Friday, November 19, 2010

Duuuuude. It’s, like, my research paper topic.

Every year, the time for freshmen to pick their research essay topic arrives, and every year, the freshmen come up with the same, tired ideas for topics. Gun control. Abortion. Euthanasia. Violence/prayer/sex education in schools. Lowering the drinking age. The death penalty. On-campus parking. Foreign professors with thick accents. Global warming. Cloning humans. Stem cells. Affirmative action. Gay marriage. Gay adoption. My least favorite, though, is the ever-popular topic of legalizing da herb. Why? Because of the strong inverse correlation between students’ interest in this topic and the likelihood of their writing a good paper about it.

A while back, in my grad student days at Grandiose Mental State U., I was teaching a second-semester FYC class, and along came the time for students to pick research paper topics. I delivered my usual "pick these topics and suffer my wrath" speech, which included a specific prohibition against the topic of legalizing ganja. When class ended, most students filed out. A few crowded around the desk to ask about potential topics. Yes, yes, no, narrow it down... The usual. Then, the last student, the back-row-sitter with the C-minus-minus, finally approached and spoke.

"Heyyyy...Professor Mindbender... I know it's on the list of topics you talked about, I write about legalizing marijuana? I mean, like, you can make paper out of it and stuff."

Of course, while he’s saying this, I’m looking at the guy’s bloodshot eyes and trying not to choke on the nearly-visible waves of stank emanating from his jacket.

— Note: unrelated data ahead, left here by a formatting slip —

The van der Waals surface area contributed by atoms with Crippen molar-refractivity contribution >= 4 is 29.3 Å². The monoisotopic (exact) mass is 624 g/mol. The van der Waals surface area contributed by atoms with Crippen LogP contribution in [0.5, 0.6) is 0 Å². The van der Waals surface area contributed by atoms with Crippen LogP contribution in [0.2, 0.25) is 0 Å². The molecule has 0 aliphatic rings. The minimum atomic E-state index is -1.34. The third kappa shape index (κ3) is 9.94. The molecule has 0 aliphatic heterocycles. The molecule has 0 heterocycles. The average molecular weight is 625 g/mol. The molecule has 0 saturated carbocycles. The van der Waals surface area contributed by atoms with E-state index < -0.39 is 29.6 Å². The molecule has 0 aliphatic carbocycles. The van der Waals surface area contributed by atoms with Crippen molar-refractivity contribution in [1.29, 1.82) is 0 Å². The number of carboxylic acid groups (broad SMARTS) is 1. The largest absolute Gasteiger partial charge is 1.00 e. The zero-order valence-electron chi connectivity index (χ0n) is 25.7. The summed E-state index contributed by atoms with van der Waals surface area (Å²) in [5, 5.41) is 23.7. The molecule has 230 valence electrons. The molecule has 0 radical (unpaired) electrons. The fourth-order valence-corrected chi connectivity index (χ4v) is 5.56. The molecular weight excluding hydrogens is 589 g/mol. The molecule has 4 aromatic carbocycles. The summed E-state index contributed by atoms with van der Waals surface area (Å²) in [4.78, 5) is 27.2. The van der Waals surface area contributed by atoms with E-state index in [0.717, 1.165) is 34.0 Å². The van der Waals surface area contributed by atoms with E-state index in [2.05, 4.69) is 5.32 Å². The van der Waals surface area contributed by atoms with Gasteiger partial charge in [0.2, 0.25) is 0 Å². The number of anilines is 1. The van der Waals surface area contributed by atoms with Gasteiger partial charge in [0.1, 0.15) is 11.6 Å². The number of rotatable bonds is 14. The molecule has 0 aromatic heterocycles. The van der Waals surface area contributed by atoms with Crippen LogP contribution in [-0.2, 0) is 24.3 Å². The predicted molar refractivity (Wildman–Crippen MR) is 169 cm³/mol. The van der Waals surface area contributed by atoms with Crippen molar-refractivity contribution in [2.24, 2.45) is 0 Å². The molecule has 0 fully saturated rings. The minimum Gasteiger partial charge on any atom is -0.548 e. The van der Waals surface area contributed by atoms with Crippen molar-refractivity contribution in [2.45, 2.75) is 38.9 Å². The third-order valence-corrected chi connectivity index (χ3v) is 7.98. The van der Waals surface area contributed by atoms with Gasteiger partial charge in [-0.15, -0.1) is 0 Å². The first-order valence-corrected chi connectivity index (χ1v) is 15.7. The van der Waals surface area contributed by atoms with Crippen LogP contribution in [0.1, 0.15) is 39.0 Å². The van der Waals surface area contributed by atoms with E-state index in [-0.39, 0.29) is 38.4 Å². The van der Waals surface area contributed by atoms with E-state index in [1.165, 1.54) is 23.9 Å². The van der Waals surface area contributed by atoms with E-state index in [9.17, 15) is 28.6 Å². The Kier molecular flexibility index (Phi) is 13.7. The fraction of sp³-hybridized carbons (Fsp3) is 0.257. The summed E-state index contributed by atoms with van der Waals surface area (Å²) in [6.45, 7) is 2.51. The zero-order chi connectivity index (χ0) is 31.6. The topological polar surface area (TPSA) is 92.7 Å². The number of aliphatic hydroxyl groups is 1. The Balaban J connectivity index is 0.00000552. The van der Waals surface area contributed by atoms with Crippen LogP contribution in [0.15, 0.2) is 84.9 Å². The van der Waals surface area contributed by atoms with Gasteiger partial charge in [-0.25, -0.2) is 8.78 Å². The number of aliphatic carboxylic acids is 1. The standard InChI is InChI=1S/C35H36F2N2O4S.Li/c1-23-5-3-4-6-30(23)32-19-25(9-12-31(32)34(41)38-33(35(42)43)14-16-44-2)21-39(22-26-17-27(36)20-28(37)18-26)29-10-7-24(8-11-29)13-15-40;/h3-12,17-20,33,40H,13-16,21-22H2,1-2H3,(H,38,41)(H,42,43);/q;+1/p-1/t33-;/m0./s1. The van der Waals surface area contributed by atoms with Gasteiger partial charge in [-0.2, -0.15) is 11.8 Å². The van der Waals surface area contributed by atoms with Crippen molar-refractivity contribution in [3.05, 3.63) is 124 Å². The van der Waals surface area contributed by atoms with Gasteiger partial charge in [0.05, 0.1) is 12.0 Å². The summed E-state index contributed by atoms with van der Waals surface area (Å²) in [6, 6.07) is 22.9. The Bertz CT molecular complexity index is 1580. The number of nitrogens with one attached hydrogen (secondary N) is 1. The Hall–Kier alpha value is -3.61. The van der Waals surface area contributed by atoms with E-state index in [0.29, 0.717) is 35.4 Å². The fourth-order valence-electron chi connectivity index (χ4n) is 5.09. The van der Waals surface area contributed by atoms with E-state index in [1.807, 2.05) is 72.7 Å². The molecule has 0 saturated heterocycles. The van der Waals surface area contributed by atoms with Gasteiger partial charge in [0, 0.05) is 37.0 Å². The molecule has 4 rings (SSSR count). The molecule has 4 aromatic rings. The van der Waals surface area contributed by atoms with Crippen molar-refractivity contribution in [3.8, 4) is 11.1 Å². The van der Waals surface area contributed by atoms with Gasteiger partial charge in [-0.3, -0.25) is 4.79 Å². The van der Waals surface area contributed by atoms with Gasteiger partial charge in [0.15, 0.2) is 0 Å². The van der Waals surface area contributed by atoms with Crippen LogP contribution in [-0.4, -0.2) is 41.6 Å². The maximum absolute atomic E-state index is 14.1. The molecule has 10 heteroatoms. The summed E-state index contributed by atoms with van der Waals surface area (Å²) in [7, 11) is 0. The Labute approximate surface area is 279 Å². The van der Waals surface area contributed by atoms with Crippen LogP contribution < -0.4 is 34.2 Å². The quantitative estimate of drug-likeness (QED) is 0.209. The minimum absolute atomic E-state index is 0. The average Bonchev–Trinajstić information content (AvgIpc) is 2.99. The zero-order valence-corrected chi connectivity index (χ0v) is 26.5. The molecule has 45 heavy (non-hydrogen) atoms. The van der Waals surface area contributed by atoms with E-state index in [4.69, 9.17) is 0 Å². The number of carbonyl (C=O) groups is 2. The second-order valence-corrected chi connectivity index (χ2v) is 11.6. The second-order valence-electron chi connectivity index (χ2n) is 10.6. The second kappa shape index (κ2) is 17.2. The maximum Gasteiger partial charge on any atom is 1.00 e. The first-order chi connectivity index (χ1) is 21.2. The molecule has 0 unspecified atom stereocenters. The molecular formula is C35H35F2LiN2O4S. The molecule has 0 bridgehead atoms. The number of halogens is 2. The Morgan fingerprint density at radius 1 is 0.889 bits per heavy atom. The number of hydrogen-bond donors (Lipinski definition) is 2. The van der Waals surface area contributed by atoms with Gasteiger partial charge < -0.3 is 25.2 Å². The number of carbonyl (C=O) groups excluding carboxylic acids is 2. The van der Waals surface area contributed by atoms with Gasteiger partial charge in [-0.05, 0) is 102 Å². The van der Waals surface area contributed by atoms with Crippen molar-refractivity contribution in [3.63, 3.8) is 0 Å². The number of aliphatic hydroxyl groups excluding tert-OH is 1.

Y’know…I’d really like it if somebody who’s not a junior-league Tommy Chong wannabe wrote a paper about legalizing pot, but it just never happens. Can’t one of the recreational heads, the ones who toke up after class, write an interesting, decently researched, logically organized argument about legalizing marijuana? Is that so wrong?


  1. Can’t one of the recreational heads, the ones who toke up after class, write an interesting, decently researched, logically organized argument about legalizing marijuana?

    The recreational users have no stake in winning that argument. They actually have other, more important things they are interested in.

    My most recent "legalize pot!" paper-writer missed class (and thus a deadline) to bail a friend out of jail. How many of you would draw the same conclusion from that as I did? He also invented his own citation style and tried to complain about being marked down for not using a real one! He was an English major. At least I couldn't find any evidence of plagiarism, just really stupid and sloppy citations.